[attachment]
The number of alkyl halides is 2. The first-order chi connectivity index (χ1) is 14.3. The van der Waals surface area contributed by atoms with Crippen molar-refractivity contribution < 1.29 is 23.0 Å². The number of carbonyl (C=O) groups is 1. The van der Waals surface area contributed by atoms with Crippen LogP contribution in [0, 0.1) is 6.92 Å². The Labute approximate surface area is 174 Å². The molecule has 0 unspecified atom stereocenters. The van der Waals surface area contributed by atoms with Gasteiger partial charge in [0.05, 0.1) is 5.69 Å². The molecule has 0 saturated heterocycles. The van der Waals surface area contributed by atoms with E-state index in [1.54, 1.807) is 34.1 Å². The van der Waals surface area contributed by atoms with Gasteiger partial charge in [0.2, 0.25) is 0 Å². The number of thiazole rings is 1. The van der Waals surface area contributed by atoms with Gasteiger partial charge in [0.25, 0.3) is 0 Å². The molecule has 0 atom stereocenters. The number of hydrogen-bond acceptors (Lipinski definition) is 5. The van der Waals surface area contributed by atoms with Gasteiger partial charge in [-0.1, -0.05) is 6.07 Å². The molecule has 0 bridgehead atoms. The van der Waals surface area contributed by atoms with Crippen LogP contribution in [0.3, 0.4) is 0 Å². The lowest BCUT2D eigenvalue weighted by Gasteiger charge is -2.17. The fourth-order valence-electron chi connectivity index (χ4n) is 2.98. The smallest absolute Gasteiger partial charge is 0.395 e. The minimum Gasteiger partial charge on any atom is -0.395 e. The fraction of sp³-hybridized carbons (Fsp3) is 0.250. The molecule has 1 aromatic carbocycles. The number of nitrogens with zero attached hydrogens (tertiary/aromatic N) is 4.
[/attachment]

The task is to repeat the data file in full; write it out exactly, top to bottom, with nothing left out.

The number of alkyl halides is 2. The first-order chi connectivity index (χ1) is 14.3. The van der Waals surface area contributed by atoms with Crippen molar-refractivity contribution < 1.29 is 23.0 Å². The number of carbonyl (C=O) groups is 1. The van der Waals surface area contributed by atoms with Crippen LogP contribution in [0, 0.1) is 6.92 Å². The Labute approximate surface area is 174 Å². The molecule has 0 unspecified atom stereocenters. The van der Waals surface area contributed by atoms with Gasteiger partial charge in [0.05, 0.1) is 5.69 Å². The molecule has 0 saturated heterocycles. The van der Waals surface area contributed by atoms with E-state index in [1.54, 1.807) is 34.1 Å². The van der Waals surface area contributed by atoms with Gasteiger partial charge in [0.2, 0.25) is 0 Å². The number of thiazole rings is 1. The van der Waals surface area contributed by atoms with Gasteiger partial charge in [0.25, 0.3) is 0 Å². The molecule has 0 atom stereocenters. The number of hydrogen-bond acceptors (Lipinski definition) is 5. The van der Waals surface area contributed by atoms with Gasteiger partial charge in [-0.1, -0.05) is 6.07 Å². The molecule has 0 bridgehead atoms. The van der Waals surface area contributed by atoms with Crippen LogP contribution in [0.3, 0.4) is 0 Å². The lowest BCUT2D eigenvalue weighted by Gasteiger charge is -2.17. The fourth-order valence-electron chi connectivity index (χ4n) is 2.98. The smallest absolute Gasteiger partial charge is 0.395 e. The minimum Gasteiger partial charge on any atom is -0.395 e. The fraction of sp³-hybridized carbons (Fsp3) is 0.250. The molecule has 1 aromatic carbocycles. The number of nitrogens with zero attached hydrogens (tertiary/aromatic N) is 4.